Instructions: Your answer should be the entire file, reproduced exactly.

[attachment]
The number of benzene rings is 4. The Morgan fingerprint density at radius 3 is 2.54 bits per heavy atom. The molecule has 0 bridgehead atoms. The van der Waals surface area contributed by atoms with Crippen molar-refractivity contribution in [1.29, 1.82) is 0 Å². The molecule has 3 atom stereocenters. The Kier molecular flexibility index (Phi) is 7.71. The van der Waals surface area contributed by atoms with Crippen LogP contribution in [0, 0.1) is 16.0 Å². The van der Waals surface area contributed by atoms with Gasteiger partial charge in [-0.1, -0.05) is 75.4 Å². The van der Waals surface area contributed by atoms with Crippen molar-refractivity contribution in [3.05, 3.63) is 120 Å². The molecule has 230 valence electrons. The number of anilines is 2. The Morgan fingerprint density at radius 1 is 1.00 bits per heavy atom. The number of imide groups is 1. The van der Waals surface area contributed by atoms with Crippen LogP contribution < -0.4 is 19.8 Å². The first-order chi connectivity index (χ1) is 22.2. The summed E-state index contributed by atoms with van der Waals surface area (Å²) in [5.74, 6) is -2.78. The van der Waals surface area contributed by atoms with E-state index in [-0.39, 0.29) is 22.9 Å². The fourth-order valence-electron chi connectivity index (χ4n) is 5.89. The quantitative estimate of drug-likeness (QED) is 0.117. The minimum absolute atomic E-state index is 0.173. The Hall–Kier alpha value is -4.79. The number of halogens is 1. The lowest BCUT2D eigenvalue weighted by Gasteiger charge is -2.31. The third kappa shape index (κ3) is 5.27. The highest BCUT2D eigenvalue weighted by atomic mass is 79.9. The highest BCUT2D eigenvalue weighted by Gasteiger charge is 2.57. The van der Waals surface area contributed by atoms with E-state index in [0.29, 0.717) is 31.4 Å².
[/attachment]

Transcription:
The number of benzene rings is 4. The Morgan fingerprint density at radius 3 is 2.54 bits per heavy atom. The molecule has 0 bridgehead atoms. The van der Waals surface area contributed by atoms with Crippen molar-refractivity contribution in [1.29, 1.82) is 0 Å². The molecule has 3 atom stereocenters. The Kier molecular flexibility index (Phi) is 7.71. The van der Waals surface area contributed by atoms with Crippen LogP contribution in [0, 0.1) is 16.0 Å². The van der Waals surface area contributed by atoms with Gasteiger partial charge in [-0.1, -0.05) is 75.4 Å². The van der Waals surface area contributed by atoms with Crippen molar-refractivity contribution in [3.05, 3.63) is 120 Å². The molecule has 230 valence electrons. The number of anilines is 2. The Morgan fingerprint density at radius 1 is 1.00 bits per heavy atom. The number of imide groups is 1. The van der Waals surface area contributed by atoms with Crippen LogP contribution < -0.4 is 19.8 Å². The first-order chi connectivity index (χ1) is 22.2. The summed E-state index contributed by atoms with van der Waals surface area (Å²) in [5.74, 6) is -2.78. The van der Waals surface area contributed by atoms with E-state index in [-0.39, 0.29) is 22.9 Å². The fourth-order valence-electron chi connectivity index (χ4n) is 5.89. The quantitative estimate of drug-likeness (QED) is 0.117. The minimum absolute atomic E-state index is 0.173. The Hall–Kier alpha value is -4.79. The number of halogens is 1. The lowest BCUT2D eigenvalue weighted by Gasteiger charge is -2.31. The third kappa shape index (κ3) is 5.27. The highest BCUT2D eigenvalue weighted by atomic mass is 79.9. The highest BCUT2D eigenvalue weighted by Gasteiger charge is 2.57. The van der Waals surface area contributed by atoms with E-state index in [0.29, 0.717) is 31.4 Å².